Senior Talent Development Consultant
The post Manage the Change, Don’t Let the Change Manage You appeared first on CPIWorld.
There are many posts on the NACD Board Leaders’ Blog discussing cybersecurity, but all of them deal with directors’ responsibilities toward the organizations where they are board members. In fact, corporate directors themselves may be targets for hacktivists or cybercriminals and need to make sure they have adequate protection. This protection should include both home and professional office.
Directors obviously will have access to sensitive insider information that many unauthorized parties would like get access to. Many directors will also be targets as high net worth individuals. Cyber criminals always target the weakest link, and as corporate information security improves, they increasingly will target the home networks of key executives and directors.
Breaches such as the one that occurred in the summer of 2017 at Equifax have put so much personal information into the hands of criminals that individuals increasingly will become targets. Directors represent a perfect demographic cross section to be attacked. Attack vectors may include phishing, ransomware, and social media.
Earlier this year, an employee of the National Security Agency was in the news as the hacker apparently stole government secrets from the comfort of his own home network. Directors with access to confidential strategic or financial information should make sure their home networks are protected above and beyond the usual consumer grade defenses. Another attack path may be through tools and services used by directors. In 2010 attacks were reported against a prominent meeting portal for corporate boards. It is not clear if any sensitive information was stolen at that time.
What more should directors do?
First, make sure your home network is built to corporate standards. You need a commercial firewall, not just a consumer router. Most critically, any devices—especially firewalls and routers—should be set to auto-update their security firmware. Auto-update is now included in the Windows 10 operating system, in most smart phones, and in many home network devices, but not in devices more than a few years old. Anything you put on your network will be found to have vulnerabilities, so this software and firmware update feature is critical to keep hackers out.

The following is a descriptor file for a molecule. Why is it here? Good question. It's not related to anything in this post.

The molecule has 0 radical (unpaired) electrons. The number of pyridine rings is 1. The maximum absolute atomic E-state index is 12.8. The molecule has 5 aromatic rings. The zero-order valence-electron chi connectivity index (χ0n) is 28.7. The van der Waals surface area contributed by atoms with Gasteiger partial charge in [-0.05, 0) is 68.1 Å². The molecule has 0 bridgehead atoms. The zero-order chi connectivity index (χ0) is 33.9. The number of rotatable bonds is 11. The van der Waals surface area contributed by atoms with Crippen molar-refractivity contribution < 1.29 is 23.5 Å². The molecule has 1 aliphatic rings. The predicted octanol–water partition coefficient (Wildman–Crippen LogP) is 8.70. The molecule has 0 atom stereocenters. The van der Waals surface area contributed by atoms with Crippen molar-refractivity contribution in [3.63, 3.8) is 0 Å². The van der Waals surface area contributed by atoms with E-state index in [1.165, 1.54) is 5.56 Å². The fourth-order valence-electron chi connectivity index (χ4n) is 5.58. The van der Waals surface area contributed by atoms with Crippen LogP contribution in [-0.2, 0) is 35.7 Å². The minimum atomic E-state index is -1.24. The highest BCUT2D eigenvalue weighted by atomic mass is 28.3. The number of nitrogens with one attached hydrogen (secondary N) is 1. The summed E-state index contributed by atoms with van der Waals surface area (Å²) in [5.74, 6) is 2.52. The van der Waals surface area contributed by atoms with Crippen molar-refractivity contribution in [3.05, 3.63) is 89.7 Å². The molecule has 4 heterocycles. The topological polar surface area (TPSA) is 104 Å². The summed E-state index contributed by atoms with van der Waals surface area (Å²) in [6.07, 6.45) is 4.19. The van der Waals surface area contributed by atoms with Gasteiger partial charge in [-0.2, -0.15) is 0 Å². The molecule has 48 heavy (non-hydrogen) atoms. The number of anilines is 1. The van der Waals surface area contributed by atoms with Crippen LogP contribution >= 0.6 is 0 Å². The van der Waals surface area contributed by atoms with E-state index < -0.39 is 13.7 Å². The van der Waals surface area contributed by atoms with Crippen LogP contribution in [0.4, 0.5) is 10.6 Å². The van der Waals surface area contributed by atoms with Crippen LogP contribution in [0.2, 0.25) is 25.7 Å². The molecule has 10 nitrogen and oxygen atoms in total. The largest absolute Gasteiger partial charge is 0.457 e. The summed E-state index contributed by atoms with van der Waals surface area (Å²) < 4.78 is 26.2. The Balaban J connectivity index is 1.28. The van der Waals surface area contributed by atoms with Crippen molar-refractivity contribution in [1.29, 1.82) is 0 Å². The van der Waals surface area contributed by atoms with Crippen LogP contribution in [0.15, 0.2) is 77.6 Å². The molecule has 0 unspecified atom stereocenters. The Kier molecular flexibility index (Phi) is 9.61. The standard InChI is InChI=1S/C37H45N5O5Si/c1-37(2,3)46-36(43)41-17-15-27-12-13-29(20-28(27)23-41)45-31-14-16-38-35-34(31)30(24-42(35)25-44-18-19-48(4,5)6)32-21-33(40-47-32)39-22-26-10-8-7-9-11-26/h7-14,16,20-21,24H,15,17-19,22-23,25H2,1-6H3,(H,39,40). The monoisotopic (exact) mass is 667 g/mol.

Password strength and protection represent a second critical area. Many breaches result from theft of user credentials such as username and password. You should use two-factor authentication to log in to sites with your financial or personal information. Two-factor verification utilizes a second security barrier to verify with the application or website that the person logging in is, in fact, you. For instance, applications for your smart phone such as Google Authenticator and Duo Security generate one-time tokens that serve as a second factor. More familiar is the text messaging that many sites still use to send one time codes to users. This process has been deprecated by the Federal government because of potential eavesdropping attacks, so use the dedicated security apps, if possible. Still other financial sites do not yet have any two-factor authentication available. For these, make sure to use strong passwords that contain at least 12 characters, and that preferably can be pronounced. Such complex passwords should be managed using password vaults like LastPass or KeyPass.
The last factor to consider is encryption. Never store any sensitive data online without encrypting it and protecting it using a password known only to you. It is true that collaboration sites like Dropbox do encrypt the data saved there, but the companies still have the encryption keys and can view the data. These keys can be hacked or stolen by a disgruntled employee. That level of encryption is fine for 99 percent of the information you store online. But for the other, essential 1 percent of information—especially personal or corporate sensitive material—only you should have the encryption key. Applications like Boxcryptor integrate with Dropbox and enable you to further protect your information.
These three security precautions will help you keep your personal and professional information secure. Since threats and vulnerabilities are constantly changing, you should keep up to date using the NACD Cyber-Risk Resource Center and other sources of information on this topic. Also consider attending the NACD Global Cyber Forum in Geneva, Switzerland, April 17–18, 2018. You’ll hear from leading international directors, executives, and security professionals on how to protect sensitive corporate information.
Frederick Scholl is president of Monarch Information Networks, and is adjunct professor of computer science at Lipscomb University in Nashville, TN. All thoughts expressed here are his own.